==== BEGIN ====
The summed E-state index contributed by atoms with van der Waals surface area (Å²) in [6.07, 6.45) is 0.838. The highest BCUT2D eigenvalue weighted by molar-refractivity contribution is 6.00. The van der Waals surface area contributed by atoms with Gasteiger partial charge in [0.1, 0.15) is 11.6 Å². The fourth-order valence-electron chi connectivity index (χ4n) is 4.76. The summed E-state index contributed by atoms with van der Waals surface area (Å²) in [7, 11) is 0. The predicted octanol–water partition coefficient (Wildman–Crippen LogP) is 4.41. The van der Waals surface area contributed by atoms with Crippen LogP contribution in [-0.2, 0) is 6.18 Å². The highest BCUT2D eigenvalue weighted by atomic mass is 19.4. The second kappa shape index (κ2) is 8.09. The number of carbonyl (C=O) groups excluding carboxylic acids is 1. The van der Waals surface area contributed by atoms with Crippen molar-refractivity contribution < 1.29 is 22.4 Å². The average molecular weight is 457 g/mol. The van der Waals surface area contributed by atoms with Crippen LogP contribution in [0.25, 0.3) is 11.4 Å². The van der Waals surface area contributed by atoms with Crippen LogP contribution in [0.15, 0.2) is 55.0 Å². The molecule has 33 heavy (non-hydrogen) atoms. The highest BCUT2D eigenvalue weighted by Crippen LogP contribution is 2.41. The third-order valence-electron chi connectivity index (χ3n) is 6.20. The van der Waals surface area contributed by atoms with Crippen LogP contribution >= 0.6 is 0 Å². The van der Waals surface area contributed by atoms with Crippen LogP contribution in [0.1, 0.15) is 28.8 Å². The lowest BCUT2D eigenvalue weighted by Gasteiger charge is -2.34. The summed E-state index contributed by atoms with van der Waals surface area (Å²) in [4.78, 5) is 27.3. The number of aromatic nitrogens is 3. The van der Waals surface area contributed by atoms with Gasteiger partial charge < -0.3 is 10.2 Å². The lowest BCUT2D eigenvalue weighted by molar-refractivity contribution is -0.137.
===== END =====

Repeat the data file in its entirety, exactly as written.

The summed E-state index contributed by atoms with van der Waals surface area (Å²) in [6.07, 6.45) is 0.838. The highest BCUT2D eigenvalue weighted by molar-refractivity contribution is 6.00. The van der Waals surface area contributed by atoms with Gasteiger partial charge in [0.1, 0.15) is 11.6 Å². The fourth-order valence-electron chi connectivity index (χ4n) is 4.76. The summed E-state index contributed by atoms with van der Waals surface area (Å²) in [7, 11) is 0. The predicted octanol–water partition coefficient (Wildman–Crippen LogP) is 4.41. The van der Waals surface area contributed by atoms with Crippen LogP contribution in [-0.2, 0) is 6.18 Å². The highest BCUT2D eigenvalue weighted by atomic mass is 19.4. The second kappa shape index (κ2) is 8.09. The number of carbonyl (C=O) groups excluding carboxylic acids is 1. The van der Waals surface area contributed by atoms with Crippen molar-refractivity contribution < 1.29 is 22.4 Å². The average molecular weight is 457 g/mol. The van der Waals surface area contributed by atoms with Crippen LogP contribution in [0.25, 0.3) is 11.4 Å². The van der Waals surface area contributed by atoms with Crippen LogP contribution in [0.15, 0.2) is 55.0 Å². The molecule has 33 heavy (non-hydrogen) atoms. The highest BCUT2D eigenvalue weighted by Crippen LogP contribution is 2.41. The third-order valence-electron chi connectivity index (χ3n) is 6.20. The van der Waals surface area contributed by atoms with Crippen LogP contribution >= 0.6 is 0 Å². The van der Waals surface area contributed by atoms with Crippen LogP contribution in [0.1, 0.15) is 28.8 Å². The lowest BCUT2D eigenvalue weighted by Gasteiger charge is -2.34. The summed E-state index contributed by atoms with van der Waals surface area (Å²) in [4.78, 5) is 27.3. The number of aromatic nitrogens is 3. The van der Waals surface area contributed by atoms with Gasteiger partial charge < -0.3 is 10.2 Å². The lowest BCUT2D eigenvalue weighted by molar-refractivity contribution is -0.137.